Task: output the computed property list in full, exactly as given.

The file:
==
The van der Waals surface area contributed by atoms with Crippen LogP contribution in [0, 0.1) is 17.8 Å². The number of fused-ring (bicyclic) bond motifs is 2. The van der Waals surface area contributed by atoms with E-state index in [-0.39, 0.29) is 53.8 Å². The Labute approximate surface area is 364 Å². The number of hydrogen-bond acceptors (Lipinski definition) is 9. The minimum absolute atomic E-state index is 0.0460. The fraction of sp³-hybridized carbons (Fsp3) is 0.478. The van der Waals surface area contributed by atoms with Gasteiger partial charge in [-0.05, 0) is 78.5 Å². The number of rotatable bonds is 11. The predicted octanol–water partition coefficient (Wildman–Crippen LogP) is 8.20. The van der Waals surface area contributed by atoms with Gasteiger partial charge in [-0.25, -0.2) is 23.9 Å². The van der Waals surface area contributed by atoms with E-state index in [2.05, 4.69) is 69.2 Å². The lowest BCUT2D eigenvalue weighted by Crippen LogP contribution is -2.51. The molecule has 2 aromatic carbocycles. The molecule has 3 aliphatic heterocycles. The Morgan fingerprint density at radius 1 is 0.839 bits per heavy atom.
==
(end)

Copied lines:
The van der Waals surface area contributed by atoms with Crippen LogP contribution in [0, 0.1) is 17.8 Å². The number of fused-ring (bicyclic) bond motifs is 2. The van der Waals surface area contributed by atoms with E-state index in [-0.39, 0.29) is 53.8 Å². The Labute approximate surface area is 364 Å². The number of hydrogen-bond acceptors (Lipinski definition) is 9. The minimum absolute atomic E-state index is 0.0460. The fraction of sp³-hybridized carbons (Fsp3) is 0.478. The van der Waals surface area contributed by atoms with Gasteiger partial charge in [-0.05, 0) is 78.5 Å². The number of rotatable bonds is 11. The predicted octanol–water partition coefficient (Wildman–Crippen LogP) is 8.20. The van der Waals surface area contributed by atoms with Gasteiger partial charge in [-0.25, -0.2) is 23.9 Å². The van der Waals surface area contributed by atoms with E-state index in [2.05, 4.69) is 69.2 Å². The lowest BCUT2D eigenvalue weighted by Crippen LogP contribution is -2.51. The molecule has 2 aromatic carbocycles. The molecule has 3 aliphatic heterocycles. The Morgan fingerprint density at radius 1 is 0.839 bits per heavy atom.